However, Chen Min, the director of the Flood Control and Drought Relief Headquarters has tried to assuage fears, saying that despite the “extremely serious” situation, “the risks are controllable”. Liu Ning, the body’s secretary-general, even attributes current flood relief to the Three Gorges Dam, saying it has “helped reduce and delay the flood peaks”, as well as commenting on how new disaster warning systems have helped to save lives.
(The South China Morning Post this week reported the dam can hold 200 trillion square metres of water, which sounds reassuring.)
But with the floods now washing away railway lines andsubmerging road networks, others aren’t so convinced that the Three Gorges Dam is effective. “If the dam is not good in flood control, why did we build the Three Gorges in the first place? Just for some people to get money?” 0ne internet user wrote on NetEase. His latter point refers to public anger over corruption that occurred during the construction of the dam and likewise over the subsequent period of its operation.
Two years ago the project’s chairman and general manager were both arrested for graft (see WiC232) with Guangzhou’s Time Weekly noting in an investigative report that corruption was uncovered in almost every facet of the organisation. This ranged from nepotism and bid-rigging to lavish spending on office buildings, villas and a fleet of Audi cars.
At the outset, the dam’s estimated construction cost was reckoned to be $9 billion. But the 21CN Business Herald points out that the public has never been told the true cost of building the dam, with the latest estimate (which emerged after the 2014 probe), putting it at closer to $80 billion. Even though it produces vast amounts of electricity (the equivalent of 18 nuclear power stations), the dam’s expense is exorbitant.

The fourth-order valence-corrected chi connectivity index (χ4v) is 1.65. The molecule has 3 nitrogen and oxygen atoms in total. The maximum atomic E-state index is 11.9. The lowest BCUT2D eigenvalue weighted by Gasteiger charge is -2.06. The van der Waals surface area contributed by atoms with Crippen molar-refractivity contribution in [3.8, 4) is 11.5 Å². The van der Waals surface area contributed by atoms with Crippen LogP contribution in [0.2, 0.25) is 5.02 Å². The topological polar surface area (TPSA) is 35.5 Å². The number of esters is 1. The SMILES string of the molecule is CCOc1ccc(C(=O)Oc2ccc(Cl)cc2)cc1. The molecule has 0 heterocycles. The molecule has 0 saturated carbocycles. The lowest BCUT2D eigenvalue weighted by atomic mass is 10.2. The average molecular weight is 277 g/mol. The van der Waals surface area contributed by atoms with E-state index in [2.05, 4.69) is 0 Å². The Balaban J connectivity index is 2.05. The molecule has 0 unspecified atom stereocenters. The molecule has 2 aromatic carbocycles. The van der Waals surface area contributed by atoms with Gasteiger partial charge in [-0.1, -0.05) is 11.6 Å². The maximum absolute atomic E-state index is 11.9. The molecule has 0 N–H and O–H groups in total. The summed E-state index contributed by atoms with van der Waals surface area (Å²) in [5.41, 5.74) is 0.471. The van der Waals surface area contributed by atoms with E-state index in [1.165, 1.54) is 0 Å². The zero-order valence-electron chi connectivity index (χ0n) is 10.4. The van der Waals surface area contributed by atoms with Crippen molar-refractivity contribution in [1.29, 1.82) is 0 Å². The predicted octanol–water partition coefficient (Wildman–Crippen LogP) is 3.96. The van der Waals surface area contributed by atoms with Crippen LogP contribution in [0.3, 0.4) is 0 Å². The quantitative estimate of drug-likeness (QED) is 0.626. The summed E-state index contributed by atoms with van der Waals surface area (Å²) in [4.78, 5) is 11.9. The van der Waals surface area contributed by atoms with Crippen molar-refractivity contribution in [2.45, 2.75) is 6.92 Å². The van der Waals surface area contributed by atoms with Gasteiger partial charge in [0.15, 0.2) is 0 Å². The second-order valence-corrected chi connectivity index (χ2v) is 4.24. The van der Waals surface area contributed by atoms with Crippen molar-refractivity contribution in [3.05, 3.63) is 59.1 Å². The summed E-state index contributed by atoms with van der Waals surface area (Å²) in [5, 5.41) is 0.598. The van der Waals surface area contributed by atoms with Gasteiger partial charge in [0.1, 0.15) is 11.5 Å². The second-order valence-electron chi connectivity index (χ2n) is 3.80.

According to National Geographic, China has built 86,000 dams since 1949. But controversies over the Three Gorges project may have finally turned the public – and some senior government figures – against further dam construction.
That could have decided the fate of China’s only remaining free-flowing river: the Nu. Over the past decade state hydropower firms have sought to dam it too, but faced strong opposition from local residents and environmental groups. The New York Times reports that the latter may have won the argument: in March the government said that the current construction of dams on the Nu would stop and the area would instead be designated as a national park.
© ChinTell Ltd. All rights reserved.
Exclusively sponsored by HSBC.
The Week in China website and the weekly magazine publications are owned and maintained by ChinTell Limited, Hong Kong. Neither HSBC nor any member of the HSBC group of companies ("HSBC") endorses the contents and/or is involved in selecting, creating or editing the contents of the Week in China website or the Week in China magazine. The views expressed in these publications are solely the views of ChinTell Limited and do not necessarily reflect the views or investment ideas of HSBC. No responsibility will therefore be assumed by HSBC for the contents of these publications or for the errors or omissions therein.